I think the difficulty with many of the "hard" birds is that we simply don't see them often enough to really experience them. Or in the case of gulls, I simply don't care enough, yet, to learn them apart.
When Jay and I lead beginning bird walks together, he often tells the story of his birding mentor and how she was so patient with him in learning the varied calls of the Carolina Wren. No matter how many times he asked, she replied patiently, "That's a Carolina Wren!" A field guide in his face would have done little good; a patient teacher and experience are what counts. (I still have to do this for him with Catbirds!)
So... back to my questionable rail. I have probably half a dozen photos of vaguely similar birds that I've taken over the years. I've never correctly ID'd any of them, and that frustrates me, but I like to think that I'm gathering experience with these elusive birds and one day soon, I'll "get" them and be able to review those old photos and know, finally, what I'm seeing.
I'm happy to finally have a name for these faded advertisements that I like to photograph. I find them painted on falling-down buildings along rural roads and in the old parts of sleepy Southern towns.
Wikipedia, my source for everything that I didn't know had a name, says they were most common before the Great Depression and that the artists who painted them were known as "wall dogs."
In some places, there's an effort to preserve or restore them. Oftentimes, they just fade away like so much history.
I'm not even sure, myself, where I took these couple photos, but for the last one. On the way to somewhere else is all I remember.
This one is a favorite, simply because I get to see it most often. It's on the way to Tallahassee and, despite many tries, I've yet to get a photo that I like.
"Each person can take it the way they want to, because it is for everyone ...and at the end, if it gets painted over, know that the gray paint will not hide the fears of no one, but if anything, it will make those fears more visible" - Hyuro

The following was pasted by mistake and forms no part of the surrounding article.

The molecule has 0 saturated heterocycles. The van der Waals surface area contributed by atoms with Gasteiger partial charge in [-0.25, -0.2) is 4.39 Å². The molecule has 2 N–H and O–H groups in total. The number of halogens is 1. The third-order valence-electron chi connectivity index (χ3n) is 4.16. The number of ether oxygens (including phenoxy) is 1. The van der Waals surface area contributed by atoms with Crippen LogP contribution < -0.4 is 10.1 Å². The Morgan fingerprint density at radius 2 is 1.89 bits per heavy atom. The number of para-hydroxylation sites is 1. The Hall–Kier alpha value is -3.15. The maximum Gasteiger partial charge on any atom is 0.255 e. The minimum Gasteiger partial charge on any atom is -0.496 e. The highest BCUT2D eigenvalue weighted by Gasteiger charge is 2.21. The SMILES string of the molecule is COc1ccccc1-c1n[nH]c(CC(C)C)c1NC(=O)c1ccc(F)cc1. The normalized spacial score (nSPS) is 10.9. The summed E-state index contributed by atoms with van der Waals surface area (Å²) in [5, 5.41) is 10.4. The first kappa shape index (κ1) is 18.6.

"Paint on this wall made for a beautiful mural, people talking about it made for a beautiful conversation. A public space was created and all of a sudden this dead intersection became more human. The mural belonged to all of us, to the ones that liked it and to the ones that didn't, it was our dialogue, it was our challenge, but now it's gone. Now we are back to ignoring that space again, now we are back at thinking that erasing the evidence will make us think this never happened..." - Monica Campana, Founder and Executive Director of Living Walls
I never had the chance to see Hyuro's mural before it was buffed over. The neighborhood didn't understand its message or was threatened by the nudity it depicted. In its 37 "frames", a woman grew fur and shed her coat; she then morphed into a wolf and walked off. I'm not sure that I understand its message either, but I can see clearly the value of such art, if only in its assault on the blight that is most of Atlanta. I'm not sure of what anyone could find so terribly offensive in the almost cartoon-like images of this mural, especially considering what we're all exposed to on tv and in print media, every day.
I'm not sure, either, that you have to like a particular piece of art in order for it to improve your quality of life. What say you?